One of the major challenges faced by our nation's returning veterans is to find a job in the private sector after their military careers. It's certainly not from a lack of leadership or practical and technical skills acquired while serving in the military. Veterans have the career experience and track record to succeed professionally, but they often find it hard "translating" those skills for those who recruit in the private sector. This only highlights the critical need for American industries to support our nation's service members by offering them better assistance when applying for jobs that match their experience and skills.
The rail industry has long recognized how important providing this kind of support is -- not only because we see it as a mark of respect to our nation's servicemen and women, but also because it has proven a successful practice for as long as America's railroads have been in existence. America's freight rail companies understand the connection between skills acquired in military service with those needed to work on the railroads and stand ready to help veterans make transitions into jobs in all areas of the industry.
This week I was proud to represent the rail industry and partner with the White House Joining Forces program to announce that the rail industry expects to hire more than 5,000 veterans this year alone. This recruiting effort represents combined commitments from roughly 500 rail-related companies and organizations, including the nation's freight, inter-city passenger and commuter railroads, as well as supply companies represented by my organization.
These commitments come at a critical time for railroads. The rail industry is particularly focused on hiring skilled workers such as veterans because our companies need to fill jobs being vacated by a wave of anticipated retirements coming in the next couple of years. Roughly 23 percent of the railroad workforce is eligible to retire now through 2015. The freight railroads alone this year plan to hire approximately 15,000 employees, with roughly one-quarter of those new hires likely to be veterans.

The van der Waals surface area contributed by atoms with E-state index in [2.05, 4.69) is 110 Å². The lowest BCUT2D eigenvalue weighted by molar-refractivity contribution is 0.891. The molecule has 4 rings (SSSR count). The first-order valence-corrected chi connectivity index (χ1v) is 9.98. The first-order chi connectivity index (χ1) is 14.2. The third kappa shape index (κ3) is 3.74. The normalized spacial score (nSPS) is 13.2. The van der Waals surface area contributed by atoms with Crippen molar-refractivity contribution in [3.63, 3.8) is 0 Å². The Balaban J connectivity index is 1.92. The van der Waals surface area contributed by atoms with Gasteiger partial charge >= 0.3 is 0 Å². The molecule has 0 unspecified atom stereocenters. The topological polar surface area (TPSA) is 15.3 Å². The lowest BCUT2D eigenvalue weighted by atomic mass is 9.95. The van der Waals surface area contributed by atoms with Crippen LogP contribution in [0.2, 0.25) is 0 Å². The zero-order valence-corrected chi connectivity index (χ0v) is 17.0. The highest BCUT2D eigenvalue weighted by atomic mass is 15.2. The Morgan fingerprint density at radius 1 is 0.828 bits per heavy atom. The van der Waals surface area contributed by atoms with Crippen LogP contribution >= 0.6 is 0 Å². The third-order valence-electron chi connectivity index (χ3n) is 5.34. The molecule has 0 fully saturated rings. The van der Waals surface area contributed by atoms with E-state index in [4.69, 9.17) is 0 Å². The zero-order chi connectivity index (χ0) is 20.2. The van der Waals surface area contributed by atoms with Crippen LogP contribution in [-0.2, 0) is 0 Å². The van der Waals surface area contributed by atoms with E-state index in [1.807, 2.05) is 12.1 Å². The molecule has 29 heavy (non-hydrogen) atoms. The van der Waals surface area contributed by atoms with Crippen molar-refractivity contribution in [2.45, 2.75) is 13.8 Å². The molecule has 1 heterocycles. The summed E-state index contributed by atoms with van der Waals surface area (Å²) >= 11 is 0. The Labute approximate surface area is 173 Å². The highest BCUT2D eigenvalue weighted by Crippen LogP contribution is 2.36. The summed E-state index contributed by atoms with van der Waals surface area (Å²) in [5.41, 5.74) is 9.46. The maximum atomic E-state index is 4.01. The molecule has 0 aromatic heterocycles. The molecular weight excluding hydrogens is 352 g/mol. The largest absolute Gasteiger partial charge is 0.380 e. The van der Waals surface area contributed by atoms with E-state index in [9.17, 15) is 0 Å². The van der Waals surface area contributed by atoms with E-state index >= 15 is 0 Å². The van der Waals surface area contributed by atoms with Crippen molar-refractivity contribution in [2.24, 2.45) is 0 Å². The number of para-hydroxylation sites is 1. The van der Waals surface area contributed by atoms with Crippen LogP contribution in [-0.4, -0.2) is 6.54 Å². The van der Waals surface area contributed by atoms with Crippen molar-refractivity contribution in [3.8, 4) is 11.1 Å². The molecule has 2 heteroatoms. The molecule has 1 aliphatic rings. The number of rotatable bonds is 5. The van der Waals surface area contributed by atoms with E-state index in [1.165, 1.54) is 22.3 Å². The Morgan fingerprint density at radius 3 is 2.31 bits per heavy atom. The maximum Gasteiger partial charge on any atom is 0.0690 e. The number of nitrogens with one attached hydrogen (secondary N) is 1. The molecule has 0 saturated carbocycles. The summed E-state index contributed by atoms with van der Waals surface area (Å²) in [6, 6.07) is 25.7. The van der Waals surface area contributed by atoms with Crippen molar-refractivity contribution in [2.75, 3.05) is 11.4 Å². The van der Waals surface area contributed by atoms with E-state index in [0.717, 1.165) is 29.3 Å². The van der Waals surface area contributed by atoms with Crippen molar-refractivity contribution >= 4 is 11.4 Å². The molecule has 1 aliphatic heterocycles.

This makes perfect sense, of course. After all, many of the qualifications gained in the military, from advanced technical skills to inherent leadership qualities and discipline, make veterans ideal for employment on railroads. It is perhaps for that reason that American veterans and railroads have built a near 200-year-long partnership. Indeed, some of the first graduates from West Point helped engineer and design this country's first railroads. And today, we offer not just jobs, but real careers for veterans, with average salaries and benefits of more than $100,000, with no college degree required.
All this is particularly important given the challenges faced by veterans applying for jobs in the private sector. A recent report by the Center for a New American Security found that 80 percent of private companies considering hiring veterans found difficulties in skills translation.
Not so with railroads. In fact, many of the nation's major railroad companies have dedicated staff to help veterans transition to railroad employment and to sensitize fellow employees to the needs of those former servicemen and women. Today, railroads are partnering with agencies including the Department of Defense and the Department of Transportation -- and now the White House -- to help talented veterans make a smoother transition to private sector employment in the freight rail industry.
We don't believe this should be viewed as special. On the contrary, we see this as nothing less than our duty. We could not be prouder of the men and women who have served our nation, and encourage them to continue their service by pursuing a career in the rail industry. This almost 200-year legacy of hiring America's veterans is just getting stronger.
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